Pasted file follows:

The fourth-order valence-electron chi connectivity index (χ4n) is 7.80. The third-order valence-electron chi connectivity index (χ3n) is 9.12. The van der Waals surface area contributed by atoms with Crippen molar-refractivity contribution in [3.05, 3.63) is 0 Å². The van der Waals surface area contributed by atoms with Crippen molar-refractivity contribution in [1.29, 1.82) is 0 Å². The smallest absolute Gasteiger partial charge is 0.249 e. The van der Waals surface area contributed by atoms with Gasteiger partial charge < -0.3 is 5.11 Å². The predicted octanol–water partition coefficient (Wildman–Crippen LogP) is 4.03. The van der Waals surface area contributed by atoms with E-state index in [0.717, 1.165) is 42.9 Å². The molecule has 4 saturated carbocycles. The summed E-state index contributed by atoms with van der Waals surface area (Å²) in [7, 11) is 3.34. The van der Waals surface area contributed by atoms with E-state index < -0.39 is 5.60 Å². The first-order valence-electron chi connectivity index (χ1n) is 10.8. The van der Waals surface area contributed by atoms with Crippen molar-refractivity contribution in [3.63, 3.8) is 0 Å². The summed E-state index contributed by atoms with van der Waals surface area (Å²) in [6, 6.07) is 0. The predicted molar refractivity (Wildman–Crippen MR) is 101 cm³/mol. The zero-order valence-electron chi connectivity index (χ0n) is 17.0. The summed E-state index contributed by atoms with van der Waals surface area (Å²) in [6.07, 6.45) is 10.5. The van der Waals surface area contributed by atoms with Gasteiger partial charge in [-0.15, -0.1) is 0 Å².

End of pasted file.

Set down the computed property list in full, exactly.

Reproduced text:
The fourth-order valence-electron chi connectivity index (χ4n) is 7.80. The third-order valence-electron chi connectivity index (χ3n) is 9.12. The van der Waals surface area contributed by atoms with Crippen molar-refractivity contribution in [3.05, 3.63) is 0 Å². The van der Waals surface area contributed by atoms with Crippen molar-refractivity contribution in [1.29, 1.82) is 0 Å². The smallest absolute Gasteiger partial charge is 0.249 e. The van der Waals surface area contributed by atoms with Gasteiger partial charge < -0.3 is 5.11 Å². The predicted octanol–water partition coefficient (Wildman–Crippen LogP) is 4.03. The van der Waals surface area contributed by atoms with E-state index in [0.717, 1.165) is 42.9 Å². The molecule has 4 saturated carbocycles. The summed E-state index contributed by atoms with van der Waals surface area (Å²) in [7, 11) is 3.34. The van der Waals surface area contributed by atoms with E-state index < -0.39 is 5.60 Å². The first-order valence-electron chi connectivity index (χ1n) is 10.8. The van der Waals surface area contributed by atoms with Crippen molar-refractivity contribution in [3.63, 3.8) is 0 Å². The summed E-state index contributed by atoms with van der Waals surface area (Å²) in [6, 6.07) is 0. The predicted molar refractivity (Wildman–Crippen MR) is 101 cm³/mol. The zero-order valence-electron chi connectivity index (χ0n) is 17.0. The summed E-state index contributed by atoms with van der Waals surface area (Å²) in [6.07, 6.45) is 10.5. The van der Waals surface area contributed by atoms with Gasteiger partial charge in [-0.15, -0.1) is 0 Å².